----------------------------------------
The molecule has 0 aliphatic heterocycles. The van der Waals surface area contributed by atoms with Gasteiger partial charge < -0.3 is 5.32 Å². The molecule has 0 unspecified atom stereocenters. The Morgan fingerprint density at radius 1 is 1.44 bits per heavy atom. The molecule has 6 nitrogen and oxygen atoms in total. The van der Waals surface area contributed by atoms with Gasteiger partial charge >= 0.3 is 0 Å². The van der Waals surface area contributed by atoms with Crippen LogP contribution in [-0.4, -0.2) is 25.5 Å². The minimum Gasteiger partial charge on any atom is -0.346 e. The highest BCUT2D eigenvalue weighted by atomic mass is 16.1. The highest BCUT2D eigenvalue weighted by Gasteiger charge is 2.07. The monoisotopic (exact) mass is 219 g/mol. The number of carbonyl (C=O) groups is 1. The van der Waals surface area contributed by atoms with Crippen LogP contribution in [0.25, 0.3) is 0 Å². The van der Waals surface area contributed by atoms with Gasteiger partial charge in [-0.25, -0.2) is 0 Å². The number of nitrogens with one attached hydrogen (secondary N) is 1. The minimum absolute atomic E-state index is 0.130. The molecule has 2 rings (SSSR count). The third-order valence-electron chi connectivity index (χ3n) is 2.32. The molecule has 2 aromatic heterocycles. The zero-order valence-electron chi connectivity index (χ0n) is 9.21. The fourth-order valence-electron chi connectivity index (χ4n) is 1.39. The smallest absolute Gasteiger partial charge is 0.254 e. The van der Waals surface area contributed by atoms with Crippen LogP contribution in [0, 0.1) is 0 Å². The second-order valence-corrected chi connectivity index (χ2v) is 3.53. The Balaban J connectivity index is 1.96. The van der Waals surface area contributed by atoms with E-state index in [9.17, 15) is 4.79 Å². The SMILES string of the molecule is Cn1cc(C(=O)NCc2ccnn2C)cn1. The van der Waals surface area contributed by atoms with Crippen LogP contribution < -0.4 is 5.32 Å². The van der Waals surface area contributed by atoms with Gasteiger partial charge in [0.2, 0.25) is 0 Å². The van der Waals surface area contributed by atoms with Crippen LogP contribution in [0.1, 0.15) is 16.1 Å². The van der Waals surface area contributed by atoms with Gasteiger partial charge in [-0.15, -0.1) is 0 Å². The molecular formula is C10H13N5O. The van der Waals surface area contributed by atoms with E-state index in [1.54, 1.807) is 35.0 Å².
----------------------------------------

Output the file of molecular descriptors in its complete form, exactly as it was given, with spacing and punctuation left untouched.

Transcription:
The molecule has 0 aliphatic heterocycles. The van der Waals surface area contributed by atoms with Gasteiger partial charge < -0.3 is 5.32 Å². The molecule has 0 unspecified atom stereocenters. The Morgan fingerprint density at radius 1 is 1.44 bits per heavy atom. The molecule has 6 nitrogen and oxygen atoms in total. The van der Waals surface area contributed by atoms with Gasteiger partial charge >= 0.3 is 0 Å². The van der Waals surface area contributed by atoms with Crippen LogP contribution in [-0.4, -0.2) is 25.5 Å². The minimum Gasteiger partial charge on any atom is -0.346 e. The highest BCUT2D eigenvalue weighted by atomic mass is 16.1. The highest BCUT2D eigenvalue weighted by Gasteiger charge is 2.07. The monoisotopic (exact) mass is 219 g/mol. The number of carbonyl (C=O) groups is 1. The van der Waals surface area contributed by atoms with Crippen LogP contribution in [0.25, 0.3) is 0 Å². The van der Waals surface area contributed by atoms with Gasteiger partial charge in [-0.25, -0.2) is 0 Å². The number of nitrogens with one attached hydrogen (secondary N) is 1. The minimum absolute atomic E-state index is 0.130. The molecule has 2 rings (SSSR count). The third-order valence-electron chi connectivity index (χ3n) is 2.32. The molecule has 2 aromatic heterocycles. The zero-order valence-electron chi connectivity index (χ0n) is 9.21. The fourth-order valence-electron chi connectivity index (χ4n) is 1.39. The smallest absolute Gasteiger partial charge is 0.254 e. The van der Waals surface area contributed by atoms with Crippen LogP contribution in [0, 0.1) is 0 Å². The second-order valence-corrected chi connectivity index (χ2v) is 3.53. The Balaban J connectivity index is 1.96. The van der Waals surface area contributed by atoms with E-state index in [9.17, 15) is 4.79 Å². The SMILES string of the molecule is Cn1cc(C(=O)NCc2ccnn2C)cn1. The van der Waals surface area contributed by atoms with Crippen LogP contribution < -0.4 is 5.32 Å². The van der Waals surface area contributed by atoms with Gasteiger partial charge in [0.2, 0.25) is 0 Å². The van der Waals surface area contributed by atoms with Crippen LogP contribution in [0.1, 0.15) is 16.1 Å². The van der Waals surface area contributed by atoms with Gasteiger partial charge in [-0.15, -0.1) is 0 Å². The molecular formula is C10H13N5O. The van der Waals surface area contributed by atoms with E-state index in [1.54, 1.807) is 35.0 Å².